Essential versus Accidental Dispositions in the Four-Category Ontology

 E. J. Lowe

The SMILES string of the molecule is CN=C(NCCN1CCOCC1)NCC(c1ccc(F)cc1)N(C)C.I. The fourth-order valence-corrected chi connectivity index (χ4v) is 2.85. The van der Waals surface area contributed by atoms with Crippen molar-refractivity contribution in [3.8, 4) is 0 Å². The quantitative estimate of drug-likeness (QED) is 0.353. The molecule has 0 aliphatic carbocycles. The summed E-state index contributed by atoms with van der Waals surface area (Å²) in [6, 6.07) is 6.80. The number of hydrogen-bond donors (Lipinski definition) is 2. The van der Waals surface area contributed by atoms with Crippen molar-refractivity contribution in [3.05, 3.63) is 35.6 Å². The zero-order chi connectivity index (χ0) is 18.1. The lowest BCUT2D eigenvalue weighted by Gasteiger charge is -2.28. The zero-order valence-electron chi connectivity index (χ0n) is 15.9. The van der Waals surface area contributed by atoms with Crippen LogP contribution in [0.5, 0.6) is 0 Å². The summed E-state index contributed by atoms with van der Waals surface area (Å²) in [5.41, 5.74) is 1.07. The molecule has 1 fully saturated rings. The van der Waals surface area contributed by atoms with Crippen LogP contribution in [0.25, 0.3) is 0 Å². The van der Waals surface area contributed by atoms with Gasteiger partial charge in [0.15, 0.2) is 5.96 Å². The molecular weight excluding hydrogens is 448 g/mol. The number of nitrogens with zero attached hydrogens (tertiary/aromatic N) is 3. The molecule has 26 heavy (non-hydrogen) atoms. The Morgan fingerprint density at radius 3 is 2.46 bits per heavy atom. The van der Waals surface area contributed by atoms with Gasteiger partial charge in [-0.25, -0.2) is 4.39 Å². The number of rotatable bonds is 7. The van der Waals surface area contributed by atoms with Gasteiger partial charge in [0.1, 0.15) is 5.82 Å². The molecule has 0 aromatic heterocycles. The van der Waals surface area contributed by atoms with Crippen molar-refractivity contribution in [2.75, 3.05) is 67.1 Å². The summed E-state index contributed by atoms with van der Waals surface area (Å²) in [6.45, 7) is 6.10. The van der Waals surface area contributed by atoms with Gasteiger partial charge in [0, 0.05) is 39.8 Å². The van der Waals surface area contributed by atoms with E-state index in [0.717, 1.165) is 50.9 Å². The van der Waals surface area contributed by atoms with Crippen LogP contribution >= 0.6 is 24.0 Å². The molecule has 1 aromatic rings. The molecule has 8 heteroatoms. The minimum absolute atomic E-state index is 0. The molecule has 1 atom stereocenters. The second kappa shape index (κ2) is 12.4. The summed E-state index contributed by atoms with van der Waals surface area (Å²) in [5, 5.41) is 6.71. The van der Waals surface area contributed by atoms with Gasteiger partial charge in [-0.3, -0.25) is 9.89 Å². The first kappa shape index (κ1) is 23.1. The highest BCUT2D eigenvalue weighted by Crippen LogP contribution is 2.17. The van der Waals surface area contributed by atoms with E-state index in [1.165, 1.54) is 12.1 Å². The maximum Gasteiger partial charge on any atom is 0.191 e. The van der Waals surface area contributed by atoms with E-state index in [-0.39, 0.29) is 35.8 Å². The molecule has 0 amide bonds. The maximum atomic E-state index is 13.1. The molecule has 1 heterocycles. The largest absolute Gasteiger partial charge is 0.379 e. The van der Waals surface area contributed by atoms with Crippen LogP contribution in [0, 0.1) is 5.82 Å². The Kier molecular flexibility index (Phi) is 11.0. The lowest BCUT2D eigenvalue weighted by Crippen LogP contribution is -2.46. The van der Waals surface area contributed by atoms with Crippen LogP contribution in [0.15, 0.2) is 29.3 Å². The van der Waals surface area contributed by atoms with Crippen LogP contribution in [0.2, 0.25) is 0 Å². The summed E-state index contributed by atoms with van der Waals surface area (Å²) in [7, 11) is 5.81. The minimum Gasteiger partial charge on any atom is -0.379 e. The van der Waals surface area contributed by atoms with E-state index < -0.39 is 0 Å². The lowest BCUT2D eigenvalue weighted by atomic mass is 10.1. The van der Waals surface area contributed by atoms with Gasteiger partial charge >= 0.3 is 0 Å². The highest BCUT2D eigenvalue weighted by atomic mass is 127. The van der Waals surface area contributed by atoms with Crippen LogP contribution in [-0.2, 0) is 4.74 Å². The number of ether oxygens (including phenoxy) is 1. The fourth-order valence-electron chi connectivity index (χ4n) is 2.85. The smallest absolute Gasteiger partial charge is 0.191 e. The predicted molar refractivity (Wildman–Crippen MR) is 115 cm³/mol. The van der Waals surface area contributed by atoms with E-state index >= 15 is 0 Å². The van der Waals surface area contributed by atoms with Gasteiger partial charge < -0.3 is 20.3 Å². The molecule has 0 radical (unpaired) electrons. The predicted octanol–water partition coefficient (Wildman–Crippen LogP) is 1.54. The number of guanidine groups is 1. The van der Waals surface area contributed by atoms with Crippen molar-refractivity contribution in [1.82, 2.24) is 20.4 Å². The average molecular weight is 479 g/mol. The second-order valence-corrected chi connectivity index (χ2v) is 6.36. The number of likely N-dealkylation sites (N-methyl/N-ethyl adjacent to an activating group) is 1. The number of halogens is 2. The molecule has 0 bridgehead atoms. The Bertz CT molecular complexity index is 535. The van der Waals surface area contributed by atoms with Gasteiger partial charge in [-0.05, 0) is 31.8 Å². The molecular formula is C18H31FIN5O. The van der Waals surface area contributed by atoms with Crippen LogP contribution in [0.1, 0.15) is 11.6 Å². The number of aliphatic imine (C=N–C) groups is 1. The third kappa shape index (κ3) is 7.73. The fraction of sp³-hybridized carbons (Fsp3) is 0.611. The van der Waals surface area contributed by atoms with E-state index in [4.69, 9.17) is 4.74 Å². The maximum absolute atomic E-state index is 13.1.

There is an intimate connection between the dispositions that we attribute to continuant objects and the kinds that we classify them under. As Locke put it, ‘Powers make a great part of our complex Ideas of Substances’ (Essay, II, XXIII, 8). Currently, the most popular type of analysis of disposition-attributions is still the conditional one, framed in terms of stimulus/manifestation pairs. But this type of analysis fails to reflect Locke’s important insight and is also defective for other well-known reasons, highlighted by C. B. Martin. The four-category ontology contains the resources with which to analyse disposition-attributions in a quite different way — one which does do justice to Locke’s insight. According to this analysis, we may say, at least to a first approximation, that an individual object a has a disposition to F just in case there is some substantial kind, ϕ, such a instantiates ϕ and the attribute F characterizes ϕ. For details, see E. J. Lowe, The Four-Category Ontology: A Metaphysical Foundation for Natural Science (Oxford University Press, 2006), where the four categories of the system — objects, kinds, attributes, and modes — are also fully explained. However, this type of analysis has been attacked on the grounds that it allegedly fails to allow for the fact that different objects of the same kind need not all possess the same dispositions. In this paper, it will be shown how this objection may be overcome, by distinguishing between essential dispositions (which are indeed shared by all objects of the same kind) and accidental dispositions (which need not be).